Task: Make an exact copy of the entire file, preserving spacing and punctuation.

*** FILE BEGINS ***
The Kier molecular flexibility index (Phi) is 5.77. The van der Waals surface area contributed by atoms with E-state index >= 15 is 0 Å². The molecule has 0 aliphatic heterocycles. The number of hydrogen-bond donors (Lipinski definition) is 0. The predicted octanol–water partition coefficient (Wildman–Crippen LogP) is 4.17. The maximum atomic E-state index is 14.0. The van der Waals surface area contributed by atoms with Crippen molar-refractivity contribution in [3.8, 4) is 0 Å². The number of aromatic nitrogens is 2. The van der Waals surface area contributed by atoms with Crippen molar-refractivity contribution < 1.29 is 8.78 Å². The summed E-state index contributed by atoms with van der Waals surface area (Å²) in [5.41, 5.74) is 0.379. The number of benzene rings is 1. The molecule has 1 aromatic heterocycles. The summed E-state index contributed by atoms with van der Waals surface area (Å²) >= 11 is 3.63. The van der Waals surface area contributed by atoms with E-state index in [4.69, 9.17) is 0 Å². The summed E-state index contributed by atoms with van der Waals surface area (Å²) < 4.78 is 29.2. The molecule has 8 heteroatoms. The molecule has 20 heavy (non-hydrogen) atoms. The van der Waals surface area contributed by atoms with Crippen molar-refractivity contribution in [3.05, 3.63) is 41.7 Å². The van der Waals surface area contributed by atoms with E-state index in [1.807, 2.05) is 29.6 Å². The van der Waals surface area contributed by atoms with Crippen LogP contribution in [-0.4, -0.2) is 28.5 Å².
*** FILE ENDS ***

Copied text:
The Kier molecular flexibility index (Phi) is 5.77. The van der Waals surface area contributed by atoms with E-state index >= 15 is 0 Å². The molecule has 0 aliphatic heterocycles. The number of hydrogen-bond donors (Lipinski definition) is 0. The predicted octanol–water partition coefficient (Wildman–Crippen LogP) is 4.17. The maximum atomic E-state index is 14.0. The van der Waals surface area contributed by atoms with Crippen molar-refractivity contribution in [3.8, 4) is 0 Å². The number of aromatic nitrogens is 2. The van der Waals surface area contributed by atoms with Crippen molar-refractivity contribution < 1.29 is 8.78 Å². The summed E-state index contributed by atoms with van der Waals surface area (Å²) in [5.41, 5.74) is 0.379. The number of benzene rings is 1. The molecule has 1 aromatic heterocycles. The summed E-state index contributed by atoms with van der Waals surface area (Å²) >= 11 is 3.63. The van der Waals surface area contributed by atoms with E-state index in [4.69, 9.17) is 0 Å². The summed E-state index contributed by atoms with van der Waals surface area (Å²) < 4.78 is 29.2. The molecule has 8 heteroatoms. The molecule has 20 heavy (non-hydrogen) atoms. The van der Waals surface area contributed by atoms with Crippen molar-refractivity contribution in [3.05, 3.63) is 41.7 Å². The van der Waals surface area contributed by atoms with E-state index in [1.807, 2.05) is 29.6 Å². The van der Waals surface area contributed by atoms with Crippen LogP contribution in [-0.4, -0.2) is 28.5 Å².